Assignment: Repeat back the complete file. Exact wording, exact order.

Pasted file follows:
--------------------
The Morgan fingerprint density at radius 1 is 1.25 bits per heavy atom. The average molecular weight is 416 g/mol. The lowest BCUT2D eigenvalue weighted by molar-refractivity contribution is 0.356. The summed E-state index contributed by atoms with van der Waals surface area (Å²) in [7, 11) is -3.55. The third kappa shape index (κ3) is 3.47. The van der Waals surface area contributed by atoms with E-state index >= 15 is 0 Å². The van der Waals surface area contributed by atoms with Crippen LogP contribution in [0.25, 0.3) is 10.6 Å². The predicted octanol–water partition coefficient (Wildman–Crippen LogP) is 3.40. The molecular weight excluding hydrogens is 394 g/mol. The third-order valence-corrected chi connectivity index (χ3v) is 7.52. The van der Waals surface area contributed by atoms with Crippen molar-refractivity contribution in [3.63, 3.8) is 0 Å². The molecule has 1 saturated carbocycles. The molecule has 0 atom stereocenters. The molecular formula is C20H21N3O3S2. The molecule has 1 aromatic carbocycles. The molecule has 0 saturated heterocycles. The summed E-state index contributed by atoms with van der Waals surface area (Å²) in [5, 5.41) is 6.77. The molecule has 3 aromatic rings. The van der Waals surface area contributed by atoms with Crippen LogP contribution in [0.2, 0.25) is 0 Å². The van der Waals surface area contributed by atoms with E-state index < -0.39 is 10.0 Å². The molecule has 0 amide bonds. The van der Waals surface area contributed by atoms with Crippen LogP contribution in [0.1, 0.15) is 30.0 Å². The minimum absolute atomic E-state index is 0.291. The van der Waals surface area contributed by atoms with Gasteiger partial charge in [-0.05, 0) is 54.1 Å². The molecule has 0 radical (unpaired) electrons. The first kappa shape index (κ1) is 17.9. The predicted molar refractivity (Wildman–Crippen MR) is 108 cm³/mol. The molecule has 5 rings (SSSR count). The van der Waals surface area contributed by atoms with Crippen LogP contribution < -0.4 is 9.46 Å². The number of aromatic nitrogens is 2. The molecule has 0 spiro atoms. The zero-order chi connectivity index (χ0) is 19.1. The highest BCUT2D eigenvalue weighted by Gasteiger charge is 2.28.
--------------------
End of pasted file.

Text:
The Morgan fingerprint density at radius 1 is 1.25 bits per heavy atom. The average molecular weight is 416 g/mol. The lowest BCUT2D eigenvalue weighted by molar-refractivity contribution is 0.356. The summed E-state index contributed by atoms with van der Waals surface area (Å²) in [7, 11) is -3.55. The third kappa shape index (κ3) is 3.47. The van der Waals surface area contributed by atoms with E-state index >= 15 is 0 Å². The van der Waals surface area contributed by atoms with Crippen LogP contribution in [0.25, 0.3) is 10.6 Å². The predicted octanol–water partition coefficient (Wildman–Crippen LogP) is 3.40. The molecular weight excluding hydrogens is 394 g/mol. The third-order valence-corrected chi connectivity index (χ3v) is 7.52. The van der Waals surface area contributed by atoms with Crippen molar-refractivity contribution in [3.63, 3.8) is 0 Å². The molecule has 1 saturated carbocycles. The molecule has 0 atom stereocenters. The molecular formula is C20H21N3O3S2. The molecule has 1 aromatic carbocycles. The molecule has 0 saturated heterocycles. The summed E-state index contributed by atoms with van der Waals surface area (Å²) in [5, 5.41) is 6.77. The molecule has 3 aromatic rings. The van der Waals surface area contributed by atoms with Crippen LogP contribution in [0.2, 0.25) is 0 Å². The van der Waals surface area contributed by atoms with E-state index < -0.39 is 10.0 Å². The molecule has 0 amide bonds. The van der Waals surface area contributed by atoms with Crippen LogP contribution in [0.1, 0.15) is 30.0 Å². The minimum absolute atomic E-state index is 0.291. The van der Waals surface area contributed by atoms with Gasteiger partial charge in [-0.05, 0) is 54.1 Å². The molecule has 0 radical (unpaired) electrons. The first kappa shape index (κ1) is 17.9. The predicted molar refractivity (Wildman–Crippen MR) is 108 cm³/mol. The molecule has 5 rings (SSSR count). The van der Waals surface area contributed by atoms with Crippen LogP contribution < -0.4 is 9.46 Å². The number of aromatic nitrogens is 2. The molecule has 0 spiro atoms. The zero-order chi connectivity index (χ0) is 19.1. The highest BCUT2D eigenvalue weighted by Gasteiger charge is 2.28.